But, I'm crossing my fingers that I'll get to see my old friends soon.

Wednesday, February 5, 2014

Coca-Cola: An International Company

As someone with a travel/international-friendly blog, I felt the need to respond to the Coke Super Bowl ad controversy.
It all goes back to the melting pot vs salad bowl of culture. I like to believe everyone's foods, movies, music, languages can all exist. Where would the Oscar's have been a couple years ago without "Slumdog Millionaire"? Where would Lark Street in Albany be without choices of Chinese, Thai, Mexican, and Indian all within a few blocks of each other?

People get frustrated and angry at things they don't understand. Language can be a barrier. But sometimes you have to let your guard down and appreciate all human life, whether you fully understand it or not.
Coke, while based in the U.S. (Atlanta to be exact) and touted as a very American drink, has had an international presence for a long time. They serve dozens of countries and the commercial depicted that diversity well.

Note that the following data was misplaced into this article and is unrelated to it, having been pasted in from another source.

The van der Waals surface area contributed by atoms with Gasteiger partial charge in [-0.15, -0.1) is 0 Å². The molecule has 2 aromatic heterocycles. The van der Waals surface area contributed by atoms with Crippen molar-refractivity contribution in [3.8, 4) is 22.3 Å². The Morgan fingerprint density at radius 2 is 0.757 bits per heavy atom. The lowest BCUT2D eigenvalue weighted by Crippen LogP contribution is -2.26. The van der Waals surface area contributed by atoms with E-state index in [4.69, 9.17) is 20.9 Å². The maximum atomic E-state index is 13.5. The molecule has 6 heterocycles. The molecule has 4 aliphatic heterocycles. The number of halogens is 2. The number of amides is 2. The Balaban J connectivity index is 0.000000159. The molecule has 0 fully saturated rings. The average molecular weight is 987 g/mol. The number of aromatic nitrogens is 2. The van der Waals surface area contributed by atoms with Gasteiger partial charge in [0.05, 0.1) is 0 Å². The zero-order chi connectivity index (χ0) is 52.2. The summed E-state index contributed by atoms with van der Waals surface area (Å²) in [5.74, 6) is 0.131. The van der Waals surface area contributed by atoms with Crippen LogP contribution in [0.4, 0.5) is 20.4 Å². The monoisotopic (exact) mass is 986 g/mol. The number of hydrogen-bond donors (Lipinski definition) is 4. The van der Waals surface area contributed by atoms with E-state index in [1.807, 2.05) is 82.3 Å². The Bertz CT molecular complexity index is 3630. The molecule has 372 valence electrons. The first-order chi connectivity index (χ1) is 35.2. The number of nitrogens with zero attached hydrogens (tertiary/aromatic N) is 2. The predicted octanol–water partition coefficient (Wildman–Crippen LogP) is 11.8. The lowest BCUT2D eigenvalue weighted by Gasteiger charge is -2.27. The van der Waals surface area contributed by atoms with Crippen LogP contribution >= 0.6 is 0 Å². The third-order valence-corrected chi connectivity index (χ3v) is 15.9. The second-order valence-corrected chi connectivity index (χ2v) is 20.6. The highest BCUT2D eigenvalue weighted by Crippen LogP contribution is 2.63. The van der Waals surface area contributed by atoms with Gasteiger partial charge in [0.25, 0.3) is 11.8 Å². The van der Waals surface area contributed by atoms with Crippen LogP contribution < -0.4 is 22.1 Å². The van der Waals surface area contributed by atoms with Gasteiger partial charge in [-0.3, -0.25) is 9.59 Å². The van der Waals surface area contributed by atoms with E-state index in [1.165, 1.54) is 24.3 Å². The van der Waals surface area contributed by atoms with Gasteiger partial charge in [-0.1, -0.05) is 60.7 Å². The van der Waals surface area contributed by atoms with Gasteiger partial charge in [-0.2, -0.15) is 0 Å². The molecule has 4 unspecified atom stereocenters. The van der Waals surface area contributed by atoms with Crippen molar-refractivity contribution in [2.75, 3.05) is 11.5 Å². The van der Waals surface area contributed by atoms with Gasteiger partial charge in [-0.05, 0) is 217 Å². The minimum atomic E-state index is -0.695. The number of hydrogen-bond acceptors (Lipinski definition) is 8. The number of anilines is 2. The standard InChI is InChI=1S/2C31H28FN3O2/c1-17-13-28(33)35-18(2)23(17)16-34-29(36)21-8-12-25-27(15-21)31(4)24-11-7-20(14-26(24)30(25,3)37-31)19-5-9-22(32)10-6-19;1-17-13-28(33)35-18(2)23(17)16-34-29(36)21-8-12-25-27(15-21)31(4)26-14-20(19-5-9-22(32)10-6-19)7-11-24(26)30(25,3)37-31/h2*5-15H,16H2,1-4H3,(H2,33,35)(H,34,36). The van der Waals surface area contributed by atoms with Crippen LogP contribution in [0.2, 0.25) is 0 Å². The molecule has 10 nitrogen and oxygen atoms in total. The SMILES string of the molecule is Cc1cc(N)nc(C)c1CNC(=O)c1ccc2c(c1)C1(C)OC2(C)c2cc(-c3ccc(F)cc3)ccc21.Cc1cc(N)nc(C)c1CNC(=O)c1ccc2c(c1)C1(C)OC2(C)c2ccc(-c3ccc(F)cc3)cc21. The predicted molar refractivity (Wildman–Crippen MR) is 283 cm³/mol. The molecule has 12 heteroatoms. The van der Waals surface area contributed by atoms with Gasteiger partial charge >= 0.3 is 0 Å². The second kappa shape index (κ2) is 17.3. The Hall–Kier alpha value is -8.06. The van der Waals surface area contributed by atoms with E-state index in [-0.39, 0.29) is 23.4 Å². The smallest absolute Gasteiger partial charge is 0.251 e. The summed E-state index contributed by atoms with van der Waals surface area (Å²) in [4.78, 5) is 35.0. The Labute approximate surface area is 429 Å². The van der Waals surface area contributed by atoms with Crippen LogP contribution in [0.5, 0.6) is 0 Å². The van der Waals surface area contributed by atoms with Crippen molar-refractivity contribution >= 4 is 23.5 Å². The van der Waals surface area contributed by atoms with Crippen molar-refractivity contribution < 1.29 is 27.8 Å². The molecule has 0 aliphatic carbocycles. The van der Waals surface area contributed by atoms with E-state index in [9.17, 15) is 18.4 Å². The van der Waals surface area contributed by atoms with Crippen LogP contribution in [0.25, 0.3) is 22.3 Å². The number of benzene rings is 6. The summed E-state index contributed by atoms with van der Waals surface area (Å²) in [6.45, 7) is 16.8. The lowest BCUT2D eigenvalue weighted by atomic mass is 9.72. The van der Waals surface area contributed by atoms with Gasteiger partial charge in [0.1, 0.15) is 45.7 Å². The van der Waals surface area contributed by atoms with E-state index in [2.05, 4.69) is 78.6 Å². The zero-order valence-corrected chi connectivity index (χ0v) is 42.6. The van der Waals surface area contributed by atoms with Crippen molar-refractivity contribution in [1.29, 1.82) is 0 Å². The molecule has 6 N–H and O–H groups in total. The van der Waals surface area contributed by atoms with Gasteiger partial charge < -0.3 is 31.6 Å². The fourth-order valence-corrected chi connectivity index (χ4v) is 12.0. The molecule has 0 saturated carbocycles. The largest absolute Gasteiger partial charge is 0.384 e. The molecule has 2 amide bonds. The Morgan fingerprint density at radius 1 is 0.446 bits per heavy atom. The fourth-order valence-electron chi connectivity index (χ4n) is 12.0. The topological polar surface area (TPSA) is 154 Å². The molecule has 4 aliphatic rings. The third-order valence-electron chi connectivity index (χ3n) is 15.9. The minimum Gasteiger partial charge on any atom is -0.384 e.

I thought it was a beautiful commercial. I'm sure my grandparents who immigrated from Italy would have thought so, too.

Know what the whole world should be annoyed about? The fact that the U.S. can be so ethnocentric that we consider single nation competitions like the Super Bowl a "world championship".
I'll get off my Global-Studies-minor soapbox now. I do love the U.S. and I love being from NY (especially Troy, NY). I just think that sometimes our nation of 313 million people forgets that there are 5.7 billion non-Americans out there, too.

How Westernized Should the Olympics Be?

I've never been to the Olympics. Friends of mine and I talked about going to the 2012 summer games in London but something about paying over £100 for a swimming event didn't sit well with me (and then the most expensive tickets to the Opening Ceremonies were £2012. No, thank you).